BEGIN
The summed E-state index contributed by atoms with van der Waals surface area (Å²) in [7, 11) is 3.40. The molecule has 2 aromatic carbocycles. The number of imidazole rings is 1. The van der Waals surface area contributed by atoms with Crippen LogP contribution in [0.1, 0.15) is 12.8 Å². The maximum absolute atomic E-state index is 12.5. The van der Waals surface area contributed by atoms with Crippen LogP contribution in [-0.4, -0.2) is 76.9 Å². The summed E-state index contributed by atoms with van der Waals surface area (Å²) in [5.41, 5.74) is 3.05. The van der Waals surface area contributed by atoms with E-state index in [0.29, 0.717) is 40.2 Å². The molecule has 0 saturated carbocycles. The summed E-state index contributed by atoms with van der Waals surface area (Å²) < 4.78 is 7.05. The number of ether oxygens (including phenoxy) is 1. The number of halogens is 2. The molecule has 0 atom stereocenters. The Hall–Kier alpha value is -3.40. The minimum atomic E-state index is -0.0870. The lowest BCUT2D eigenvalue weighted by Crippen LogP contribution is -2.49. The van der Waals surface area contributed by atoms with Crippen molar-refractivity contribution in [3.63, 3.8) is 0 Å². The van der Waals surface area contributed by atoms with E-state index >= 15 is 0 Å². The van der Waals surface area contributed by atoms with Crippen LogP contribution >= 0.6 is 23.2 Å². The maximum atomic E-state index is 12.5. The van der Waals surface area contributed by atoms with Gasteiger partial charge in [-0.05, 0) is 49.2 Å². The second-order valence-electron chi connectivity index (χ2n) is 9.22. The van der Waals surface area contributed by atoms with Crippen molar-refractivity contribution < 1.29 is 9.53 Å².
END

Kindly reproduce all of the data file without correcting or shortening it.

The summed E-state index contributed by atoms with van der Waals surface area (Å²) in [7, 11) is 3.40. The molecule has 2 aromatic carbocycles. The number of imidazole rings is 1. The van der Waals surface area contributed by atoms with Crippen LogP contribution in [0.1, 0.15) is 12.8 Å². The maximum absolute atomic E-state index is 12.5. The van der Waals surface area contributed by atoms with Crippen LogP contribution in [-0.4, -0.2) is 76.9 Å². The summed E-state index contributed by atoms with van der Waals surface area (Å²) in [5.41, 5.74) is 3.05. The van der Waals surface area contributed by atoms with E-state index in [0.29, 0.717) is 40.2 Å². The molecule has 0 saturated carbocycles. The summed E-state index contributed by atoms with van der Waals surface area (Å²) < 4.78 is 7.05. The number of ether oxygens (including phenoxy) is 1. The number of halogens is 2. The molecule has 0 atom stereocenters. The Hall–Kier alpha value is -3.40. The minimum atomic E-state index is -0.0870. The lowest BCUT2D eigenvalue weighted by Crippen LogP contribution is -2.49. The van der Waals surface area contributed by atoms with Crippen molar-refractivity contribution in [3.63, 3.8) is 0 Å². The van der Waals surface area contributed by atoms with E-state index >= 15 is 0 Å². The van der Waals surface area contributed by atoms with Crippen LogP contribution >= 0.6 is 23.2 Å². The maximum atomic E-state index is 12.5. The van der Waals surface area contributed by atoms with Gasteiger partial charge in [-0.05, 0) is 49.2 Å². The second-order valence-electron chi connectivity index (χ2n) is 9.22. The van der Waals surface area contributed by atoms with Crippen molar-refractivity contribution < 1.29 is 9.53 Å².